"When I tested HIV positive, I felt lonely and deserted," Ahmad Salcido recalls. "There was a pain that wouldn't go away." He knew he wouldn't be able to cope with his diagnosis alone, but he also knew that he couldn't turn to his family: He's never been very close with his Mexican mother or his Arabian fatherin fact, they still have no idea that he's gay, and he feels it has to stay that way, at least for now. "My Mexican culture does not approve of HIV, or of being homosexual," Ahmad says. "Being Muslim and being gay? Wow!"
But Ahmad had one person he felt certain he could trust, a close friend living in San Francisco who Ahmad now calls his "little angel." Ahmad's decision to share his HIV status with that friend was a difficult one, but it made all the difference in the world: At his friend's urging, Ahmad moved to San Francisco, partook of HIV support groups and counseling, and even managed to become part of a clinical trial that provides him with free HIV treatment.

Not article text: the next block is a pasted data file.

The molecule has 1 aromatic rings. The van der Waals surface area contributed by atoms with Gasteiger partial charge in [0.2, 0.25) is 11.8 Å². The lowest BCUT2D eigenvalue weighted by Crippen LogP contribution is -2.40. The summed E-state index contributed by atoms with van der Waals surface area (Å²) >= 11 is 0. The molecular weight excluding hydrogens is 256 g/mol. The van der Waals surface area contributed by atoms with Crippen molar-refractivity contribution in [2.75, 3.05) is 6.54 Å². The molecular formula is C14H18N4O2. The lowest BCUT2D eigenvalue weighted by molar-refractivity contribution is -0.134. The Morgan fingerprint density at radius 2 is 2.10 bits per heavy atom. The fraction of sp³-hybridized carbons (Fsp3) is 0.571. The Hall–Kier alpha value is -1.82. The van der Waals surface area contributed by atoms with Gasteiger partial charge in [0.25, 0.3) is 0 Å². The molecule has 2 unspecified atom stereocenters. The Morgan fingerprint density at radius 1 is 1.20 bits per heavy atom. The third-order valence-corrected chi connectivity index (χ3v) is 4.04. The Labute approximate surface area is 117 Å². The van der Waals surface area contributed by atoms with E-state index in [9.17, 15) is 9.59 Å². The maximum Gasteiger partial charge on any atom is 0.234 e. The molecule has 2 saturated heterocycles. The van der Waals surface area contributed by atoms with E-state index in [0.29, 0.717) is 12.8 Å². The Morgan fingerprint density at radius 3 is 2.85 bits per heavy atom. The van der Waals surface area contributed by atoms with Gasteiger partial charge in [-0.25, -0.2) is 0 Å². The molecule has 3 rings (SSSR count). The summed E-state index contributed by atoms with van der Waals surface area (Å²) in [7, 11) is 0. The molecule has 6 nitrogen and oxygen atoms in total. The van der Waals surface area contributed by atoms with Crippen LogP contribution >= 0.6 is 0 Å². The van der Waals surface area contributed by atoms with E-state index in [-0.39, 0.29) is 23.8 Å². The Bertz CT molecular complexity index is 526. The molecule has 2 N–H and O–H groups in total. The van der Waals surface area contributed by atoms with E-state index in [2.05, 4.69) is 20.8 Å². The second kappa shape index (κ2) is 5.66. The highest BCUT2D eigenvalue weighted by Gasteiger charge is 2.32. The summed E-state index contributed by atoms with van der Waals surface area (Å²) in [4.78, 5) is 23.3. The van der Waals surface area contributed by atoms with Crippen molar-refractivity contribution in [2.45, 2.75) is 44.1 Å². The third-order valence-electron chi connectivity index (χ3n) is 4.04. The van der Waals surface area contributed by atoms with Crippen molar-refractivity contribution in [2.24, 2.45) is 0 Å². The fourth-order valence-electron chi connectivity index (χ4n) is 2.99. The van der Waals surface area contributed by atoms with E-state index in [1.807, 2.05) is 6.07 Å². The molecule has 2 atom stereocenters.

Ahmad also changed his lifestyle: He's eating smarter and making sure his health and happiness are a priority. "I have to take care of myself now more than ever now that my immune system is compromised," he says. "I'm learning how to make the right choices." With help from his therapist, he's putting together a plan for how to come out to his family without hurting themor himself.
Looking back, Ahmad no longer feels the despair he initially felt after he was diagnosed. Living with HIV is not as bad as he feared it would be, he says. "This is a new beginning."
This article was provided by TheBody.com. It is a part of the publication HIV and Me.
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